Ford Motor on Tuesday (April 16) will start regular manufacturing of its F-150 Lightning electric pickup truck, more than tripling planned annual production of the vehicle that now symbolizes the 118-year-old company’s drive to retool for a new century.
Ford marked the “Job One” ceremony for the Lightning with a webcast on Tuesday. The event marks the sharp acceleration of the Lightning’s assembly system at Ford’s Rouge Electric Vehicle Center in Dearborn, Michigan.
Ford aims to build 150,000 Lightning trucks a year at the new part of its historic Rouge manufacturing complex while it builds a much larger electric vehicle production complex in Tennessee.
It had planned to build just 40,000 annually, but surging demand for electric vehicles prompted Ford to increase planned production twice since last August of the Lightning, a heavily modified version of its best-selling F-150 pickup truck.
About 200,000 customers made reservations for the Lightning before Ford cut off taking preliminary orders in December.
The Lightning will hit showrooms behind startup Rivian’s electric R1T pickup, but ahead of General Motors Co’s electric Silverado, Stellantis NV’s promised electric Ram truck and Tesla Inc’s Cybertruck, which has been delayed until next year at the earliest.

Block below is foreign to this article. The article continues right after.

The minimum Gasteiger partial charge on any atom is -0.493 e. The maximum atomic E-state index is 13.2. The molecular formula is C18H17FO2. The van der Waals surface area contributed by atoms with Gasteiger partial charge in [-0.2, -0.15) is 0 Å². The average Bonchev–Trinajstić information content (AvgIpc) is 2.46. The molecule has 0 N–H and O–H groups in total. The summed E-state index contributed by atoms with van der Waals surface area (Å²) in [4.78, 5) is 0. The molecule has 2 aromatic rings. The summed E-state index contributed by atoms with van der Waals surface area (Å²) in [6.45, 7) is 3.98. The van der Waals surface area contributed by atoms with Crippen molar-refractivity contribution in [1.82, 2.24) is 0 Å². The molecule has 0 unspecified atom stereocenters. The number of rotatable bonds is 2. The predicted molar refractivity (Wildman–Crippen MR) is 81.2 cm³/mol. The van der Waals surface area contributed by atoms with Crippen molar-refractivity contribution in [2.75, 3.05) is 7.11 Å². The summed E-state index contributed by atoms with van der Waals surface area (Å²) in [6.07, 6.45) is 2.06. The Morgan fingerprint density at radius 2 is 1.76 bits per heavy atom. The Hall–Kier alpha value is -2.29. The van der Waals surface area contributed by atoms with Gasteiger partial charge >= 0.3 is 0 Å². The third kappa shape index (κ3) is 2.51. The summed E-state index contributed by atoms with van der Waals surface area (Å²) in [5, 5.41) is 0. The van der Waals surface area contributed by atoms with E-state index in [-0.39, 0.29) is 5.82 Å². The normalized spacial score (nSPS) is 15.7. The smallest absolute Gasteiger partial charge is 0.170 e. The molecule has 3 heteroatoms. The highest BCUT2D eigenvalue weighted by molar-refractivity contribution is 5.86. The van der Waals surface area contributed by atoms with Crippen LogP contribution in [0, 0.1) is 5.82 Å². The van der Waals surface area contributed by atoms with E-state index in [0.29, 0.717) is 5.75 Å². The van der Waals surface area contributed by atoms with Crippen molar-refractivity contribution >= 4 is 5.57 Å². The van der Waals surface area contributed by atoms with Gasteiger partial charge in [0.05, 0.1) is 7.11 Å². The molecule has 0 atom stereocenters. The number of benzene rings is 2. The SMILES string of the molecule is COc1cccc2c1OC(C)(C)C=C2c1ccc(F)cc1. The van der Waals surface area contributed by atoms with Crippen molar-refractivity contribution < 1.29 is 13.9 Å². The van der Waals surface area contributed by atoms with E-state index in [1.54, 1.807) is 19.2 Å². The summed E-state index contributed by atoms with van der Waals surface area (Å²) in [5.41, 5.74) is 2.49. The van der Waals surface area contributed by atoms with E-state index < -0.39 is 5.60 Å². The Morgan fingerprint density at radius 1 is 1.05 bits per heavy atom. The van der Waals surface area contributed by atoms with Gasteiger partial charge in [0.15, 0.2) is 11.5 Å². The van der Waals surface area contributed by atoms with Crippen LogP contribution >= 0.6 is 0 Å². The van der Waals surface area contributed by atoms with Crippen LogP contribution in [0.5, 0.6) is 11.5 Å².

Rivals GM and Ford are pursuing different strategies in the electric pickup market. Ford re-engineered its current F-150 to install batteries, a cargo-carrying front trunk and enough electrical outlets to power a home or a construction site. It took 19 months to build an assembly line adjacent to the existing Rouge F-series factory.
GM spent more time designing its electric Silverado from the wheels up, gutted a factory in Detroit to build it and several other electric vehicles, and built new factories to supply those vehicles with GM-designed batteries.
The Silverado is expected to launch in the fall of 2023.
For Ford, it was critical to hit its target of starting regular production of the F-150 Lightning this spring.
The company has contended in the past with late, poorly-executed launches, including the botched launch of a redesigned Explorer sport utility vehicle in 2019.
(Production: Aleksandra Michalska)